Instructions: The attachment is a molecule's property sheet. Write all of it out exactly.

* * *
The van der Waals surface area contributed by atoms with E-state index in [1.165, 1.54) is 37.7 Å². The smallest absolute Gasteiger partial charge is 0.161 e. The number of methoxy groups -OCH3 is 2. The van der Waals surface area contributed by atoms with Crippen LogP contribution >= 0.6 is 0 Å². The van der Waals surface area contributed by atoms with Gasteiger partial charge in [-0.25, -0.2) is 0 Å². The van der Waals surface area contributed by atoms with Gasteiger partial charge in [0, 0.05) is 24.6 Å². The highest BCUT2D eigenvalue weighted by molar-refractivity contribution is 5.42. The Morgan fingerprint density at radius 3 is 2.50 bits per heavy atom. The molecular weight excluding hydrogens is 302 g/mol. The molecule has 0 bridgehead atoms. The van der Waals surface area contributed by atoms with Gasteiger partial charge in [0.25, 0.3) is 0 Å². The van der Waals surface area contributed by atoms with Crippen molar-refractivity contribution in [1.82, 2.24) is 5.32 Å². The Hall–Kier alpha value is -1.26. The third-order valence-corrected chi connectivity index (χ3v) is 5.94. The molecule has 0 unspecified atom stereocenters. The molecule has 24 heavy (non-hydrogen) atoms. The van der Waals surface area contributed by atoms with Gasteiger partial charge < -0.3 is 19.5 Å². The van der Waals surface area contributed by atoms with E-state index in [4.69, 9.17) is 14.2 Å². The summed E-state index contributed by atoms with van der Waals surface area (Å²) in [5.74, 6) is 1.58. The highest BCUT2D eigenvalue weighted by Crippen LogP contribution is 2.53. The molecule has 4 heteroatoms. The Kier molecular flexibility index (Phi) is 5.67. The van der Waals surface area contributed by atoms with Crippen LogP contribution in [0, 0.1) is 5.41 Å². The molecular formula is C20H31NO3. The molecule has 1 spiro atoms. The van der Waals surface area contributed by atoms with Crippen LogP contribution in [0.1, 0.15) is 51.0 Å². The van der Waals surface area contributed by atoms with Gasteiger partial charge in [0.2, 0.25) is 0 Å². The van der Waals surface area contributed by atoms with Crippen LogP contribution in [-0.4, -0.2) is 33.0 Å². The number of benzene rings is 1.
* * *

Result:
The van der Waals surface area contributed by atoms with E-state index in [1.165, 1.54) is 37.7 Å². The smallest absolute Gasteiger partial charge is 0.161 e. The number of methoxy groups -OCH3 is 2. The van der Waals surface area contributed by atoms with Crippen LogP contribution >= 0.6 is 0 Å². The van der Waals surface area contributed by atoms with Gasteiger partial charge in [-0.25, -0.2) is 0 Å². The van der Waals surface area contributed by atoms with Gasteiger partial charge in [0, 0.05) is 24.6 Å². The highest BCUT2D eigenvalue weighted by molar-refractivity contribution is 5.42. The Morgan fingerprint density at radius 3 is 2.50 bits per heavy atom. The molecular weight excluding hydrogens is 302 g/mol. The molecule has 0 bridgehead atoms. The van der Waals surface area contributed by atoms with Gasteiger partial charge in [0.25, 0.3) is 0 Å². The van der Waals surface area contributed by atoms with Crippen molar-refractivity contribution in [1.82, 2.24) is 5.32 Å². The Hall–Kier alpha value is -1.26. The third-order valence-corrected chi connectivity index (χ3v) is 5.94. The molecule has 0 unspecified atom stereocenters. The molecule has 24 heavy (non-hydrogen) atoms. The van der Waals surface area contributed by atoms with Gasteiger partial charge < -0.3 is 19.5 Å². The van der Waals surface area contributed by atoms with E-state index in [4.69, 9.17) is 14.2 Å². The summed E-state index contributed by atoms with van der Waals surface area (Å²) in [5.74, 6) is 1.58. The highest BCUT2D eigenvalue weighted by Crippen LogP contribution is 2.53. The molecule has 4 heteroatoms. The Kier molecular flexibility index (Phi) is 5.67. The van der Waals surface area contributed by atoms with Crippen LogP contribution in [0, 0.1) is 5.41 Å². The molecular formula is C20H31NO3. The molecule has 1 spiro atoms. The van der Waals surface area contributed by atoms with Crippen LogP contribution in [0.1, 0.15) is 51.0 Å². The van der Waals surface area contributed by atoms with Gasteiger partial charge in [0.2, 0.25) is 0 Å². The van der Waals surface area contributed by atoms with Crippen LogP contribution in [-0.4, -0.2) is 33.0 Å². The number of benzene rings is 1.